Sunday, May 23, 2010

Solemnity of Pentecost - homily by Msgr. Langsfeld

The following is the powerful homily by Msgr. Paul Langsfeld, pastor of St. Stephen Martyr church:


Washington is a city whose name is interchangeable with power: political, economic, and military power. People flock here in search of power. Surrounded by the powerful, we are thankful that we have access to another, very different sort of power. That is the power that Jesus breathes out on the apostles on the first Easter Sunday evening, as he says, “Receive the Holy Spirit.”

It is the power that comes upon the apostles as they are gathered together on the feast of Pentecost. God’s power is the Holy Spirit. The first reading from Acts uses two images to describe the work of the Holy Spirit that leave no doubt that the Spirit is a mighty power. The spirit is compared to fire and wind, both mighty forces in nature.

But the Holy Spirit is very different from the kinds of power people seek after, and different from the power that mother nature occasionally unleashes. From the readings today, we gather that the Spirit is the power of love, the power to join people who are very different from one another into that great communion we call the Church. We heard in the first reading how believers from every corner of the known world at that time were able to recognize that they belonged to the same family of faith, though they were from very different backgrounds. The power of love creates unity where there would otherwise be only difference.

If only St. Luke, who wrote the Acts of the Apostles, could see what the universal Church looks like today. Nearly a billion Catholics from every race, language, and way of life, rich and poor, of very different political persuasions, all gathered into one communion of faith—that is the work of God’s power of love, the Holy Spirit. Our own parish, with all the languages and cultures represented here, is a microcosm of the universal church.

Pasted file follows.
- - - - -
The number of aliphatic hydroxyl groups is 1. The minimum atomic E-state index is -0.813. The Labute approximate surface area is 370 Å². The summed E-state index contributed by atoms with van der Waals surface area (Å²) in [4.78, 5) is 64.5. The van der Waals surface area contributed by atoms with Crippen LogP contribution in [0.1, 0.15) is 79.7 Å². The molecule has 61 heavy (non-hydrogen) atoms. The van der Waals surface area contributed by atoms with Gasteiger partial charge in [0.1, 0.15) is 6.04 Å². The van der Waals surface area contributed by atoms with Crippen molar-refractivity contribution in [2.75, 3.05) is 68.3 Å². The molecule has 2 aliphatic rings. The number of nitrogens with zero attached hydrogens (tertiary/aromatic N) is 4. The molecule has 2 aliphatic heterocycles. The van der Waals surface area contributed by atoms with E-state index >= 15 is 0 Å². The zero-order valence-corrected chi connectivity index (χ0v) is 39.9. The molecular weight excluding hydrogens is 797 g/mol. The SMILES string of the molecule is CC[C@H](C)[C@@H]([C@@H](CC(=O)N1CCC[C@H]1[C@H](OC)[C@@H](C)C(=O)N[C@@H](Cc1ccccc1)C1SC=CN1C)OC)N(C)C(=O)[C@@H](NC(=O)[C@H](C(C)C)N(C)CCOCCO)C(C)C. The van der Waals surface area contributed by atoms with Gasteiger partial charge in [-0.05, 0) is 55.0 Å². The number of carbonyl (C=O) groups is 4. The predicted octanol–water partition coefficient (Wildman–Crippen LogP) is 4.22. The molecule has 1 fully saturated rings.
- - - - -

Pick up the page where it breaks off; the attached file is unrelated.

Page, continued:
The Spirit is the power of life: he hovered over the world at the first creation to generate life and now he hovers over the baptismal font to give us the new life of Christ and make us adopted children of God.

The Spirit is the power that distributes different gifts to all so that each of us can contribute to the building up of Christ’s body. There are many gifts, but one Spirit, who calls us to put our gifts at the service of others.

The Spirit is the power which allows us to open our mouths to confess that Jesus is Lord. The ability to speak is not enough to make that confession. The Spirit has to plant that faith in us.

The Spirit is the power that inspires prophets and evangelists to speak.

He is the power that makes miracles and heroic deeds happen.

The Spirit is the power that transforms bread and wine into the body and blood of Christ. The priest calls down the spirit by extending his hands over the bread and wine at Mass to call down the Spirit.

The Spirit is the power that continually renews the life of the Church through the witness of saints, even as the Church suffers through countless crises that threaten her existence. The second reading is written against the background of one such crisis. The Christian community at Corinth is torn by divisions, as people boast that their spiritual gifts are better than those of other people. St. Paul reminds them that where the Spirit is, there is reconciliation and harmony. The members, though many, form one body in Christ. Just a few chapters later, in the famous hymn of love, he exalts love as the greatest gift, and he stresses that love is never selfish or divisive.

In St. Paul’s Letter to the Galatians, he identifies the fruits of the Spirit, the sure signs of the Spirit’s presence in a person. They are love, joy, peace, patience, kindness, fidelity, mildness, and self-control. These qualities are a good gauge for measuring the impact of the Holy Spirit on our lives.

In particular, a clear sign of the Spirit’s presence is the experience of peace, especially in the face of life’s difficulties. Where the Spirit is, we are at peace with God, with ourselves, and with our fellow human beings. At the very moment Jesus breathes out the Spirit on Easter evening, he wishes his disciples peace. The Spirit is most often pictured as a dove, and the dove with the olive branch is a symbol of peace. People in search of worldly power, on the other hand, are never at peace. They are always restless and trying to get ahead of everyone else.

On this Pentecost Sunday, the Church prays for the Spirit to come and renew the face of the earth. We come to Church to have the power of the Spirit we received in baptism and confirmation strengthened in us, and the Spirit looks to us and depends on us to help him in his great work of transforming the world into the kingdom of God.

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